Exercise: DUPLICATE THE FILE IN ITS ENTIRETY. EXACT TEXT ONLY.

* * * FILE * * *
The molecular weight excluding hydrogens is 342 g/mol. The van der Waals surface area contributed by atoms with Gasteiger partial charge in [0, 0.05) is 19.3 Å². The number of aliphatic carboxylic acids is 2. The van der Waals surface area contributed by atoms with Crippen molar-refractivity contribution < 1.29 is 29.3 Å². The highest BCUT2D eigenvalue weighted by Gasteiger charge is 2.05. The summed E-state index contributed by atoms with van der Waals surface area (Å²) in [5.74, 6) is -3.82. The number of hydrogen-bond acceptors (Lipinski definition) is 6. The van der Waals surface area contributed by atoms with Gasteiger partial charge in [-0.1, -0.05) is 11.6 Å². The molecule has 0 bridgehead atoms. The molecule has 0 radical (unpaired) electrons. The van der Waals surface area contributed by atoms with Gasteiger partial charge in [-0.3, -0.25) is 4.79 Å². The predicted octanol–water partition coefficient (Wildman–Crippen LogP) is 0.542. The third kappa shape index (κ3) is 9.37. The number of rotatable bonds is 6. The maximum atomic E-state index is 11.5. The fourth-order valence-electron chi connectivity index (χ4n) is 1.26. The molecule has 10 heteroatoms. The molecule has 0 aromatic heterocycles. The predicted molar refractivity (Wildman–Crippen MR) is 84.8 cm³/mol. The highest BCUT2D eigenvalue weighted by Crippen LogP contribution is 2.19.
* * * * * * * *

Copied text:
The molecular weight excluding hydrogens is 342 g/mol. The van der Waals surface area contributed by atoms with Gasteiger partial charge in [0, 0.05) is 19.3 Å². The number of aliphatic carboxylic acids is 2. The van der Waals surface area contributed by atoms with Crippen molar-refractivity contribution < 1.29 is 29.3 Å². The highest BCUT2D eigenvalue weighted by Gasteiger charge is 2.05. The summed E-state index contributed by atoms with van der Waals surface area (Å²) in [5.74, 6) is -3.82. The number of hydrogen-bond acceptors (Lipinski definition) is 6. The van der Waals surface area contributed by atoms with Gasteiger partial charge in [-0.1, -0.05) is 11.6 Å². The molecule has 0 bridgehead atoms. The molecule has 0 radical (unpaired) electrons. The van der Waals surface area contributed by atoms with Gasteiger partial charge in [-0.3, -0.25) is 4.79 Å². The predicted octanol–water partition coefficient (Wildman–Crippen LogP) is 0.542. The third kappa shape index (κ3) is 9.37. The number of rotatable bonds is 6. The maximum atomic E-state index is 11.5. The fourth-order valence-electron chi connectivity index (χ4n) is 1.26. The molecule has 10 heteroatoms. The molecule has 0 aromatic heterocycles. The predicted molar refractivity (Wildman–Crippen MR) is 84.8 cm³/mol. The highest BCUT2D eigenvalue weighted by Crippen LogP contribution is 2.19.